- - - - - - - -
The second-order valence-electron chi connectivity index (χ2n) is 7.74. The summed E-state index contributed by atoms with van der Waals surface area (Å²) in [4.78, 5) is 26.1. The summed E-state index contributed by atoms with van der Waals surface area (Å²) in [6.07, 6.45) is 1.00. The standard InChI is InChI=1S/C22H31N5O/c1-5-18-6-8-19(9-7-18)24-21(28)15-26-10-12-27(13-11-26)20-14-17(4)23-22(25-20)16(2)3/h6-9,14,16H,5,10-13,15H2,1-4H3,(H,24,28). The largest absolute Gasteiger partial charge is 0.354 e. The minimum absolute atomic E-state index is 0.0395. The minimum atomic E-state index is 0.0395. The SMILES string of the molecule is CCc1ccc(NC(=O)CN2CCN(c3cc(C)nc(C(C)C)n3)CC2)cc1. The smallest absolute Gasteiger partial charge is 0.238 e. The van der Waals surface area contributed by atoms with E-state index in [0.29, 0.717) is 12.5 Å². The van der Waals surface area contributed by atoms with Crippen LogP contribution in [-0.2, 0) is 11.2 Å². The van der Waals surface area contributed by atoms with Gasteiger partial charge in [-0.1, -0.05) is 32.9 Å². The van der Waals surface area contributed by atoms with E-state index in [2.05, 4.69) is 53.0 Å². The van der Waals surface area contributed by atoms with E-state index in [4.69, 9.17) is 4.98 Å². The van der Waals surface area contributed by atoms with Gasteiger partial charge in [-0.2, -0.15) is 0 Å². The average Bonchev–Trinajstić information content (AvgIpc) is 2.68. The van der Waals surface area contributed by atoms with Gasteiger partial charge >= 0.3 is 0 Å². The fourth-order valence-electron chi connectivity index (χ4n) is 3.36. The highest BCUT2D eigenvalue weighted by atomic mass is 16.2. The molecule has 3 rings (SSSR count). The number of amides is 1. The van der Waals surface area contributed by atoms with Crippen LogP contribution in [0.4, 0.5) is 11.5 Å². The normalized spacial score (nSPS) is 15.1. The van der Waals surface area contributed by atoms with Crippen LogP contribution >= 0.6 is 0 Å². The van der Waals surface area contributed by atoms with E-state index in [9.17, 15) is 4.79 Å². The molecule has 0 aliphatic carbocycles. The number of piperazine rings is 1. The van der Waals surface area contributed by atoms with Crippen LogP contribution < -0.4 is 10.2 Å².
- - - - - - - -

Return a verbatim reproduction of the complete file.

The second-order valence-electron chi connectivity index (χ2n) is 7.74. The summed E-state index contributed by atoms with van der Waals surface area (Å²) in [4.78, 5) is 26.1. The summed E-state index contributed by atoms with van der Waals surface area (Å²) in [6.07, 6.45) is 1.00. The standard InChI is InChI=1S/C22H31N5O/c1-5-18-6-8-19(9-7-18)24-21(28)15-26-10-12-27(13-11-26)20-14-17(4)23-22(25-20)16(2)3/h6-9,14,16H,5,10-13,15H2,1-4H3,(H,24,28). The largest absolute Gasteiger partial charge is 0.354 e. The minimum absolute atomic E-state index is 0.0395. The minimum atomic E-state index is 0.0395. The SMILES string of the molecule is CCc1ccc(NC(=O)CN2CCN(c3cc(C)nc(C(C)C)n3)CC2)cc1. The smallest absolute Gasteiger partial charge is 0.238 e. The van der Waals surface area contributed by atoms with E-state index in [0.29, 0.717) is 12.5 Å². The van der Waals surface area contributed by atoms with Crippen LogP contribution in [-0.2, 0) is 11.2 Å². The van der Waals surface area contributed by atoms with Gasteiger partial charge in [-0.1, -0.05) is 32.9 Å². The van der Waals surface area contributed by atoms with E-state index in [2.05, 4.69) is 53.0 Å². The van der Waals surface area contributed by atoms with E-state index in [4.69, 9.17) is 4.98 Å². The van der Waals surface area contributed by atoms with Gasteiger partial charge in [-0.2, -0.15) is 0 Å². The average Bonchev–Trinajstić information content (AvgIpc) is 2.68. The van der Waals surface area contributed by atoms with Gasteiger partial charge >= 0.3 is 0 Å². The fourth-order valence-electron chi connectivity index (χ4n) is 3.36. The highest BCUT2D eigenvalue weighted by atomic mass is 16.2. The molecule has 3 rings (SSSR count). The number of amides is 1. The van der Waals surface area contributed by atoms with Crippen LogP contribution in [0.4, 0.5) is 11.5 Å². The normalized spacial score (nSPS) is 15.1. The van der Waals surface area contributed by atoms with Crippen LogP contribution >= 0.6 is 0 Å². The van der Waals surface area contributed by atoms with E-state index in [9.17, 15) is 4.79 Å². The molecule has 0 aliphatic carbocycles. The number of piperazine rings is 1. The van der Waals surface area contributed by atoms with Crippen LogP contribution < -0.4 is 10.2 Å².